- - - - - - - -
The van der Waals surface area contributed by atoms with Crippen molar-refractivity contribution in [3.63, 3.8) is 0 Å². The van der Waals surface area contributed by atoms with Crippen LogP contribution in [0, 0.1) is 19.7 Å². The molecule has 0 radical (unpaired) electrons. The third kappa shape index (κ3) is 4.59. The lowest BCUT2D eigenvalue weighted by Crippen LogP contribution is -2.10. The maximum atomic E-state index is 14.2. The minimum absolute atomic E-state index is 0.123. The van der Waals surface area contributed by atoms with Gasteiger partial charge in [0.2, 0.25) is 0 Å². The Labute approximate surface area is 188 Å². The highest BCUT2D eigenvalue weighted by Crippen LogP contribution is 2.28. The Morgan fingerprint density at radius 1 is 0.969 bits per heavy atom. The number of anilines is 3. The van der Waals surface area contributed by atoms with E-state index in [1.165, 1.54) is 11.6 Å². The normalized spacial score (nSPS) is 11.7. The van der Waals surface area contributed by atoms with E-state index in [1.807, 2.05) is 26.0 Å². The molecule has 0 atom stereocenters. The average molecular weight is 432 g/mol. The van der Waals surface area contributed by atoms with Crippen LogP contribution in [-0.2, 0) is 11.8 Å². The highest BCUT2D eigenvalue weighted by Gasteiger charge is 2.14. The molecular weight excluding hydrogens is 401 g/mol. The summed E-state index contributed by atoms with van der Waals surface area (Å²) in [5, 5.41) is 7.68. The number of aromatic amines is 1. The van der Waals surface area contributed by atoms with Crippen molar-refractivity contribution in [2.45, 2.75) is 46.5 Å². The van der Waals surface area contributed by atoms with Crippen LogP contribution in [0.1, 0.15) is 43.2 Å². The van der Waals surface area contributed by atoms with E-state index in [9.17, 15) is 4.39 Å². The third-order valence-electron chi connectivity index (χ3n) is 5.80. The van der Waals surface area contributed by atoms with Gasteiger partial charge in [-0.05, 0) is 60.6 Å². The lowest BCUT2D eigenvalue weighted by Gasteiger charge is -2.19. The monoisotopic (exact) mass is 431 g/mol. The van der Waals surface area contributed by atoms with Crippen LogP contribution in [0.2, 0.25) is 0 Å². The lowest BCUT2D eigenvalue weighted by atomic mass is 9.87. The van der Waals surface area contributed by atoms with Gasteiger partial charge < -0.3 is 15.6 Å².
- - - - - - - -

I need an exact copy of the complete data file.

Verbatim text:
The van der Waals surface area contributed by atoms with Crippen molar-refractivity contribution in [3.63, 3.8) is 0 Å². The van der Waals surface area contributed by atoms with Crippen LogP contribution in [0, 0.1) is 19.7 Å². The molecule has 0 radical (unpaired) electrons. The third kappa shape index (κ3) is 4.59. The lowest BCUT2D eigenvalue weighted by Crippen LogP contribution is -2.10. The maximum atomic E-state index is 14.2. The minimum absolute atomic E-state index is 0.123. The van der Waals surface area contributed by atoms with Gasteiger partial charge in [0.2, 0.25) is 0 Å². The Labute approximate surface area is 188 Å². The highest BCUT2D eigenvalue weighted by Crippen LogP contribution is 2.28. The Morgan fingerprint density at radius 1 is 0.969 bits per heavy atom. The number of anilines is 3. The van der Waals surface area contributed by atoms with E-state index in [1.165, 1.54) is 11.6 Å². The normalized spacial score (nSPS) is 11.7. The van der Waals surface area contributed by atoms with E-state index in [1.807, 2.05) is 26.0 Å². The molecule has 0 atom stereocenters. The average molecular weight is 432 g/mol. The van der Waals surface area contributed by atoms with Crippen LogP contribution in [-0.2, 0) is 11.8 Å². The highest BCUT2D eigenvalue weighted by Gasteiger charge is 2.14. The molecular weight excluding hydrogens is 401 g/mol. The summed E-state index contributed by atoms with van der Waals surface area (Å²) in [5, 5.41) is 7.68. The number of aromatic amines is 1. The van der Waals surface area contributed by atoms with Crippen molar-refractivity contribution in [2.45, 2.75) is 46.5 Å². The van der Waals surface area contributed by atoms with Crippen LogP contribution in [0.1, 0.15) is 43.2 Å². The van der Waals surface area contributed by atoms with E-state index in [9.17, 15) is 4.39 Å². The third-order valence-electron chi connectivity index (χ3n) is 5.80. The van der Waals surface area contributed by atoms with Gasteiger partial charge in [-0.05, 0) is 60.6 Å². The lowest BCUT2D eigenvalue weighted by Gasteiger charge is -2.19. The monoisotopic (exact) mass is 431 g/mol. The van der Waals surface area contributed by atoms with Crippen LogP contribution in [0.2, 0.25) is 0 Å². The lowest BCUT2D eigenvalue weighted by atomic mass is 9.87. The van der Waals surface area contributed by atoms with Gasteiger partial charge < -0.3 is 15.6 Å².